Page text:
What Michael T. Heaney and Fabio Rojas’ “The Partisan Dynamics of Contention: Demobilization of the Antiwar Movement in the United States, 2007-2009” (Mobilization 16.1; now linked to MRZine) shows is that, in the United States, the anti-war/peace movement is much narrower and more shallow than many believe. Whereas there remains an enduring core of genuinely dedicated anti-war/peace activists, there is also a much larger and more fickle majority of social actors who fall into the category that the authors call “partisans,” by which they mean dedicated Democrats or dedicated Republicans who act out of a sense of “threat” posed by wars when waged, not by the party with which they identify, but the other party.
Thus the authors point out that “[Act Now to Stop War and End Racism] Coalition leadership inhibits coalition brokerage between the antiwar movement and the Democratic Party. . . . ANSWER event leadership had a significant, negative effect on the likelihood of Democratic participation in antiwar rallies” (pp. 55-56). The fundamental reason for this phenomenon is that ANSWER is anti-war, whereas the defectors are something quite different, however they may think about themselves. Social actors motivated by opposition to war when a Republican occupies the White House, but not when a Democrat does, demobilized first as Democrats achieved majorities in the House and Senate (after November 2006), and then again more dramatically as soon as a Democrat occupied the White House (after November 2008). Racism also is an important factor, that is, the kind that imputes to Obama’s blackness the false attributes of a liberal or radical president, leading to demobilization for this reason, too.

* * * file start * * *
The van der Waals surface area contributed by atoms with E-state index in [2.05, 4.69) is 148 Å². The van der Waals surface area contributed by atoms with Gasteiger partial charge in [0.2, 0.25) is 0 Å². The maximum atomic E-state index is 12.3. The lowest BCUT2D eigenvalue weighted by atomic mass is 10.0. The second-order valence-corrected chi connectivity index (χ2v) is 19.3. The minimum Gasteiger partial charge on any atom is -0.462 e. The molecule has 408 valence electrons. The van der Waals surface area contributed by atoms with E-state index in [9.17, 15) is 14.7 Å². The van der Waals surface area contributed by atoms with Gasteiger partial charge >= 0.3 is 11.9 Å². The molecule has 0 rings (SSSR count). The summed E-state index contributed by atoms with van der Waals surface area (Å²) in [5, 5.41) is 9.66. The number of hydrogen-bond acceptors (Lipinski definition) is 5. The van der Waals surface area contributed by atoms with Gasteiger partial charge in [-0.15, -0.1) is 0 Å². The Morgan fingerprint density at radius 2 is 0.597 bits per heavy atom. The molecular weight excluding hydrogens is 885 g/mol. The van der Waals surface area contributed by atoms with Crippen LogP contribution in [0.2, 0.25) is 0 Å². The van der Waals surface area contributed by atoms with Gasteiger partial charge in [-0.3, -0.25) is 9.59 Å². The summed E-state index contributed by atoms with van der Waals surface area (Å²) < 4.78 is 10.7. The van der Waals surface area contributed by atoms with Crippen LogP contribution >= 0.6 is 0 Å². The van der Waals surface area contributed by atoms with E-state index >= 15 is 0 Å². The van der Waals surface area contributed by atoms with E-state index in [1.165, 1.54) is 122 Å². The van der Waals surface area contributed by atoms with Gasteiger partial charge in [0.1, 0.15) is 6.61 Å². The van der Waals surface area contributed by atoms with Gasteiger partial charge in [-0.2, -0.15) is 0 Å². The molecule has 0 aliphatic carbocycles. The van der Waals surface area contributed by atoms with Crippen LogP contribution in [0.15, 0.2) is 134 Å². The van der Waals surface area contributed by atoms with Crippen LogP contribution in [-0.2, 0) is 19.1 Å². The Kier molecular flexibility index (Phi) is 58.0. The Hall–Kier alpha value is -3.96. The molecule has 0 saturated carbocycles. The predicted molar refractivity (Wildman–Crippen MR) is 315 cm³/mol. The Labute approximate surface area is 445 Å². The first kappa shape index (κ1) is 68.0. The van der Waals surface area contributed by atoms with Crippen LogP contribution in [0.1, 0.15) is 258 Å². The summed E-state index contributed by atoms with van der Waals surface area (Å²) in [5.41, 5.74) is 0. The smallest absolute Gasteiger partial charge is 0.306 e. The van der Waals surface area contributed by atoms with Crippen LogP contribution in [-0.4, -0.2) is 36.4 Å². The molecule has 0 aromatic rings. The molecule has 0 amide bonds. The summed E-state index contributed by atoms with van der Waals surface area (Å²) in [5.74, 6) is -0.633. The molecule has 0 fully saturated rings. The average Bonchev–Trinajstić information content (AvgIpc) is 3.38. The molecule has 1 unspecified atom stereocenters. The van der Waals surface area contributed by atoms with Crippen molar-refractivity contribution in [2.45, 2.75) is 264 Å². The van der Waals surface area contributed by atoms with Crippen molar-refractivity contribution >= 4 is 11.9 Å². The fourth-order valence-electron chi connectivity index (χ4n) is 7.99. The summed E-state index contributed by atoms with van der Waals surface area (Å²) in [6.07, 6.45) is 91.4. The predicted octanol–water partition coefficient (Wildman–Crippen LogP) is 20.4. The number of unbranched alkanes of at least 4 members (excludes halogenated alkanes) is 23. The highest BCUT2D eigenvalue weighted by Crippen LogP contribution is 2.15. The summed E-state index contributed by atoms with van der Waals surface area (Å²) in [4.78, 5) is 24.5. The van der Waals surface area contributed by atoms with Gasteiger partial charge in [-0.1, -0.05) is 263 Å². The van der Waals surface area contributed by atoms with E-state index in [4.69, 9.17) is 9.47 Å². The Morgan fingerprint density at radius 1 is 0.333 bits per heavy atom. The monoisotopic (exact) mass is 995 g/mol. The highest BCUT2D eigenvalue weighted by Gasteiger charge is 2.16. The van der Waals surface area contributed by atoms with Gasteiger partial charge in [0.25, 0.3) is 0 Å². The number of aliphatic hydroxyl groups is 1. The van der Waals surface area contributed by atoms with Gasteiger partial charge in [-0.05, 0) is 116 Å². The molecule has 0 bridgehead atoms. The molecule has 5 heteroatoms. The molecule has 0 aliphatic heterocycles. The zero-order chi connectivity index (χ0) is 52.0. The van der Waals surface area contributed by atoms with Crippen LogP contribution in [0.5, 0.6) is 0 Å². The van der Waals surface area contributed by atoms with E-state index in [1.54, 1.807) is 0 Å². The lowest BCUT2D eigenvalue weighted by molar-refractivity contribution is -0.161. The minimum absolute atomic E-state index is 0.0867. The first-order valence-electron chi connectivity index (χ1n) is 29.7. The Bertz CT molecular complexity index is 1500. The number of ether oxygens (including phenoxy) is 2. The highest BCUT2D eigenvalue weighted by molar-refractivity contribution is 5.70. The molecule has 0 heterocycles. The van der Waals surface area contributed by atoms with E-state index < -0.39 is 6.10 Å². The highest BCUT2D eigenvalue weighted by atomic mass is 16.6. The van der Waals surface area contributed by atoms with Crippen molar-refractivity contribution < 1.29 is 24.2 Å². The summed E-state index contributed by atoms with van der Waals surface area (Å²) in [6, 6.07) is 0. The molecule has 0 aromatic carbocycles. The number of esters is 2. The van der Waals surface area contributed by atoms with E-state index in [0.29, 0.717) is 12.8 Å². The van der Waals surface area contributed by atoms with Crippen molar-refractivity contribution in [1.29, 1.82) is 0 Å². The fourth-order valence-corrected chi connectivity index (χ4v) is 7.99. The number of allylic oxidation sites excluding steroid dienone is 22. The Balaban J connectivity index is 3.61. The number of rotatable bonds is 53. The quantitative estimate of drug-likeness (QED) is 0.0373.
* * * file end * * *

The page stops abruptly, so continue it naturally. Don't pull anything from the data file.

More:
“While Obama’s election was heralded as a victory for the antiwar movement,” Heaney and Rojas conclude, “Obama’s election, in fact, thwarted the ability of the movement to achieve critical mass” (p. 60).
Much the same damning lesson could be extended to the effect that Obama’s election has had on domestic issues of grave import to the vast majority of U.S. citizens, such as health care (forget single-payer; advance the insurance sector), education (forget public education; advance the elite-serving private system), the environment (forget alternative energy sources or challenging climate-changing practices; advance Big Oil and Nukes), and the financial, insurance, and real estate sectors (forget re-regulation and prosecution; bail out the banks), and the protection of New Deal- and Great Society-type policy innovations (let’s continue to undermine Social Security, Medicare, and Medicaid; propagandize against the ideas of the social good and public welfare; and so on).
It’s all a very sad and indeed dangerous state of affairs — for life around the world, for life in the United States. Were someone to carry out a comparable study of the so-called “Left” in the States, as Heaney and Rojas have with respect to the “partisan dynamics” the anti-war/peace movement, I have no doubt that the findings would turn out much the same.
The progressive collapse of the Left in the States these past 20 years on questions of war and peace and imperialism, especially every time somebody waves a “humanitarian” and now “responsibility to protect” banner before their eyes, as witnessed at present in the U.S.-led NATO-bloc war on Libya, is a case in point.
David Peterson is a co-author (with Edward S. Herman) of The Politics of Genocide. He may be contacted at <firstname.lastname@example.org>.
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